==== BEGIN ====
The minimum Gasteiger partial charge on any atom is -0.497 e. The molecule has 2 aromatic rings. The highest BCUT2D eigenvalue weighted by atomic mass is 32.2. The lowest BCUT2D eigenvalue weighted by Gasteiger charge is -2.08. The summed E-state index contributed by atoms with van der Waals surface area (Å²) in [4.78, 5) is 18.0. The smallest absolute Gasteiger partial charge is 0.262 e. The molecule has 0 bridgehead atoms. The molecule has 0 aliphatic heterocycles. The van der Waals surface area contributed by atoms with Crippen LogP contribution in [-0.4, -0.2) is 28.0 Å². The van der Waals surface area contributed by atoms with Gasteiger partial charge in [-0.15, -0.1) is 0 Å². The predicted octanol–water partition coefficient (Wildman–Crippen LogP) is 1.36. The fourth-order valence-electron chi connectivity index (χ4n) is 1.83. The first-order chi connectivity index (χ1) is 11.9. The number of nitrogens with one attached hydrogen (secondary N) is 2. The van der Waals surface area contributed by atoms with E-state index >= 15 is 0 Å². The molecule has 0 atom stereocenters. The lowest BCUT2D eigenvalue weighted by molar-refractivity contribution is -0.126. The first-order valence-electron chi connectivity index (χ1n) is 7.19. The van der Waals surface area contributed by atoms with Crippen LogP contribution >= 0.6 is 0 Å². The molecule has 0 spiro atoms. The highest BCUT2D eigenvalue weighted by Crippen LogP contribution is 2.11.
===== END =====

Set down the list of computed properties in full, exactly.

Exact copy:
The minimum Gasteiger partial charge on any atom is -0.497 e. The molecule has 2 aromatic rings. The highest BCUT2D eigenvalue weighted by atomic mass is 32.2. The lowest BCUT2D eigenvalue weighted by Gasteiger charge is -2.08. The summed E-state index contributed by atoms with van der Waals surface area (Å²) in [4.78, 5) is 18.0. The smallest absolute Gasteiger partial charge is 0.262 e. The molecule has 0 bridgehead atoms. The molecule has 0 aliphatic heterocycles. The van der Waals surface area contributed by atoms with Crippen LogP contribution in [-0.4, -0.2) is 28.0 Å². The van der Waals surface area contributed by atoms with Gasteiger partial charge in [-0.15, -0.1) is 0 Å². The predicted octanol–water partition coefficient (Wildman–Crippen LogP) is 1.36. The fourth-order valence-electron chi connectivity index (χ4n) is 1.83. The first-order chi connectivity index (χ1) is 11.9. The number of nitrogens with one attached hydrogen (secondary N) is 2. The van der Waals surface area contributed by atoms with E-state index >= 15 is 0 Å². The molecule has 0 atom stereocenters. The lowest BCUT2D eigenvalue weighted by molar-refractivity contribution is -0.126. The first-order valence-electron chi connectivity index (χ1n) is 7.19. The van der Waals surface area contributed by atoms with Crippen LogP contribution >= 0.6 is 0 Å². The molecule has 0 spiro atoms. The highest BCUT2D eigenvalue weighted by Crippen LogP contribution is 2.11.